Cloud Peak Hosts EPA Administrator

Scott Pruitt, Environmental Protection Agency
Environmental Protection Agency (EPA) Administrator Scott Pruitt visited the Cloud Peak Energy’s headquarters in Broomfield, Colorado, last month to discuss the agency’s priorities and steps taken during the first six months of the administration and also to hear how the end of the former President Barack Obama administration’s “war on coal” has positively impacted coal jobs and the outlook for the industry.

Pruitt’s remarks focused on his efforts to return the rule of law to the EPA, to bring “a degree of humility” to governance, and to demonstrate that strong and effective environmental stewardship can be achieved without restricting economic growth or negating America’s energy advantage.

“Our country is so rich in resources and so strongly committed to clean air, clean water, and a great environment, that we don’t have to make a choice,” Pruitt said. “We can have energy-driven growth and strong environmental stewardship.”

Pruitt also emphasized his commitment to restore the EPA’s constructive engagement with all stakeholders and to reinstate the cooperative federalism with states that is imbedded in the nation’s environmental laws. “Industry and states must be partners in our efforts to ensure strong environmental stewardship and we must enforce the law rather than attempt to influence energy markets,” Pruitt said. “This agency will not be picking winners and losers.”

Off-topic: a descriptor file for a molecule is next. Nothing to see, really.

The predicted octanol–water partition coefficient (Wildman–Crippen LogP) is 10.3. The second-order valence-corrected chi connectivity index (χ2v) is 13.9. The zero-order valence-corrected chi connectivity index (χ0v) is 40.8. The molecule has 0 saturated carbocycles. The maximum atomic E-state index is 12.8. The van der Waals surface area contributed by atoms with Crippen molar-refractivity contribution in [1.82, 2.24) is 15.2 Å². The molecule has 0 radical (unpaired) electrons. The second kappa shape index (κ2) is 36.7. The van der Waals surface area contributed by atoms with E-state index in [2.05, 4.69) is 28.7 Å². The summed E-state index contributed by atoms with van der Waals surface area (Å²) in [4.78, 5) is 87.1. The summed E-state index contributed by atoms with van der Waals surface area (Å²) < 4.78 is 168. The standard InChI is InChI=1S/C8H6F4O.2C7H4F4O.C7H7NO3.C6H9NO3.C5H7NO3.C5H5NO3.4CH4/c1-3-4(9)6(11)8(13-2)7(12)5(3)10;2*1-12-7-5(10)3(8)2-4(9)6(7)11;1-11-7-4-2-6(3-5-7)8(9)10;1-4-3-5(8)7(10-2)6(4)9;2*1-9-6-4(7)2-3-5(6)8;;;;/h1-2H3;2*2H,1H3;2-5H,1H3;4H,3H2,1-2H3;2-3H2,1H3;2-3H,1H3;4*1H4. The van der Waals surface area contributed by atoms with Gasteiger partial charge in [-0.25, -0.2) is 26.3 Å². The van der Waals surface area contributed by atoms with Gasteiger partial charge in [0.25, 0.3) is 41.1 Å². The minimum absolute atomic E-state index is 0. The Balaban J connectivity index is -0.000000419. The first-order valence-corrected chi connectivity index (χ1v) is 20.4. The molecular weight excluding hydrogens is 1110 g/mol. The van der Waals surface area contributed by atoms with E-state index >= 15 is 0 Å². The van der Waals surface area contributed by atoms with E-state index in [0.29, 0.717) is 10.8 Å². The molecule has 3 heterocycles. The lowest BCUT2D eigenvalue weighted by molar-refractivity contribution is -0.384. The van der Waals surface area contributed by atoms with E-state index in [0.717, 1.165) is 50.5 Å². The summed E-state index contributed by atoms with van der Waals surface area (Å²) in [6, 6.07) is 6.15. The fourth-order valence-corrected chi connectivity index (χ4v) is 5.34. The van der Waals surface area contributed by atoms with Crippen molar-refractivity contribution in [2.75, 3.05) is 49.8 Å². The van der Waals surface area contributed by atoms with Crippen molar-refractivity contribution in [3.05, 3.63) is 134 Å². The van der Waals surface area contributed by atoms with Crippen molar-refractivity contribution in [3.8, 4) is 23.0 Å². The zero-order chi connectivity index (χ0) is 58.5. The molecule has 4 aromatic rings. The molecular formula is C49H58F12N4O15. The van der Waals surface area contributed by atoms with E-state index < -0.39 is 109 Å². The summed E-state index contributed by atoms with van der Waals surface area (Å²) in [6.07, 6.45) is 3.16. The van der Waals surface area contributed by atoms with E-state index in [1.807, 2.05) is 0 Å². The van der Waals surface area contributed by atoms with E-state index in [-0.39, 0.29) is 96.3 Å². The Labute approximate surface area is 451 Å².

Cloud Peak Energy CEO Colin Marshall shared his thoughts with Pruitt on how the coal industry can help the administrator’s vision of domestic energy resources driving responsible economic growth and international influence. “We should burn abundant, low-cost coal in modern High Efficiency Low Emissions (HELE) ultra-super critical coal plants in the U.S. to supply low-cost, reliable electricity to drive domestic economic growth,” Marshall said. “The U.S. should simultaneously develop carbon capture technology for future deployment to meaningfully reduce CO2 emissions when that technology becomes commercially available. In turn, we should use domestic natural gas primarily for heating and to provide industrial/ chemical feedstock to boost economic growth while exporting surplus natural gas and oil to improve the U.S. balance of trade and drive global energy dominance.”

As featured in Womp 2017 Vol 09 -